My secret: I don’t live up to my writing

Happy IWSG Day! For those who are new here, I participate in the monthly Insecure Writers Support Group blog hop. Details and signup here. This month’s optional question is: Writers have secrets! What are one or two of yours, something readers would never know from your work?

I struggled to come up with an IWSG post this month. Usually I have one done by no later than Monday, and I’m usually pretty happy with it, but not this month. As much as I try to shut out the outside world and focus on my writing and my day job and my family, it’s been hard these last few days. So much pain and brutality.

It’s a bit ironic, I suppose, because I tend to write about pain and brutality. My first novel (still stuck in the hell of interminable revision) features a character who was brutalized by an abusive husband–and that dude is intent on brutalizing her again, right into a cemetery plot. My second novel (for which I have a messy first draft from last year’s NaNo) features a villain who rapes and murders kids. The main character of the short story I’m working on accidentally shoots a kid. And the short story I wrote last year that won an award features the meditations of a fed-up wife who… well, one day I’ll post the story online, and you can find out for yourself.

So what’s my secret? Am I a closet psychopath? Have I done time for murder one? Spent my youth working as an assassin for a foreign government? Nope, nope, and nope. My secret is this: I’m an almost stereotypical mild-mannered librarian. I read. I garden. I knit. And my heart breaks at accounts of real violence. There are news stories I don’t read, even though they would make good fodder for future stories. Videos I don’t watch. Movies I don’t watch. I used to love 80s slasher flicks–Jason and Freddie and Michael Myers mowing down teenagers with various sharp objects. Now that I’m not a teenager–and now that I’m a mom–I find myself actually sympathizing with… the teenagers. Sixteen-year-old me would be mortified.

And so, though I write about murder and mayhem with glorious abandon, I cannot abide the real thing. And that’s why I struggled to come up with a post and why I’ve struggled to write or concentrate these last few days. My heart breaks for the family of George Floyd, whose loved one was murdered–slowly–in front of an audience on a public street. My heart breaks for every person of color who has grown up in a racist culture, oppressed by racist systems that limit opportunity, damage bodies and souls, and sometimes kill. I am sickened by the actions of some of our police officers and the statements of some people I considered friends. And yet I am safe from the murder and mayhem. Safe to write about violence and brutality in my nice white lady world. Safe in my rural neighborhood. Safe in my white skin.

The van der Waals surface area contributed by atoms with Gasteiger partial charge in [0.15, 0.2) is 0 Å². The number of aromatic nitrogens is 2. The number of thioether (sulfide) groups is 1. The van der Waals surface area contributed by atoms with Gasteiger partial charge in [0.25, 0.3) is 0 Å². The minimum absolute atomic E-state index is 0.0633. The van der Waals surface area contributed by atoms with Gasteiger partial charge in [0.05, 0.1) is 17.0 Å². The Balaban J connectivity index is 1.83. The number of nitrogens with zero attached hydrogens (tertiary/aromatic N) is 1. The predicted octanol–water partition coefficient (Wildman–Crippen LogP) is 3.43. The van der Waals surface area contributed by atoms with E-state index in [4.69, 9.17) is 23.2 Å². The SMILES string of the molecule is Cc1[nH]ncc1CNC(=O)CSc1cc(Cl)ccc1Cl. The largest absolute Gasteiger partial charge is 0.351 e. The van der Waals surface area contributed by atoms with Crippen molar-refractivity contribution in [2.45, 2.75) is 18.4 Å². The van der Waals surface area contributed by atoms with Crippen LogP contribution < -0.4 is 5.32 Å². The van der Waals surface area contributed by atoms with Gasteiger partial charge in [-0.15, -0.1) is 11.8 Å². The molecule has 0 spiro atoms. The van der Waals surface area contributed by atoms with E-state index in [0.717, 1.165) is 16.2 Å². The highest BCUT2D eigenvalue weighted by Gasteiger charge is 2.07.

And that, my friends, is my secret. And more and more, I find it a shameful one.

5 thoughts on “My secret: I don’t live up to my writing

  1. I wonder about that too when it comes to my stories. I wrote a novel about a woman brutalist during a home invasion. It won a medal. Does that mean that everybody who enjoys thrillers is psycho? Maybe it’s something about that balance that we all bring to our lives. Ying and yang. Good and bad. I’m not sure.

    Liked by 1 person

    1. I think violent stories provide catharsis and an adrenaline rush from the vicarious tension. I’ve always been an adrenaline junkie, but I’m also a coward, so vicarious thrills and chills are perfect for me.

      Like

  2. My first book until very recently languished in a file folder. Why? The story’s about a mother and child abduction and her struggle to build a new life. So, after some ten years, I’m pulling this first book back out for editing and letting go. Once I believed in the story, and it’s still part of my writing life, just as violence is part of our lives, either directly or indirectly.

    Your post today affirms the deepest level of secrets that do influence us, and, if they remain hidden, make us part of those who do not speak up when something in our culture or our personal history goes wrong. Thank you for commenting on the tragedy that led to protests and that hopefully will bring about change. It is the very best memorial for George Floyd.

    Liked by 1 person

    1. Thanks. I hope the memorial for George Floyd–and so many others who have been murdered by police–is a true reckoning on racism in America, followed by a true turning point.

      Like

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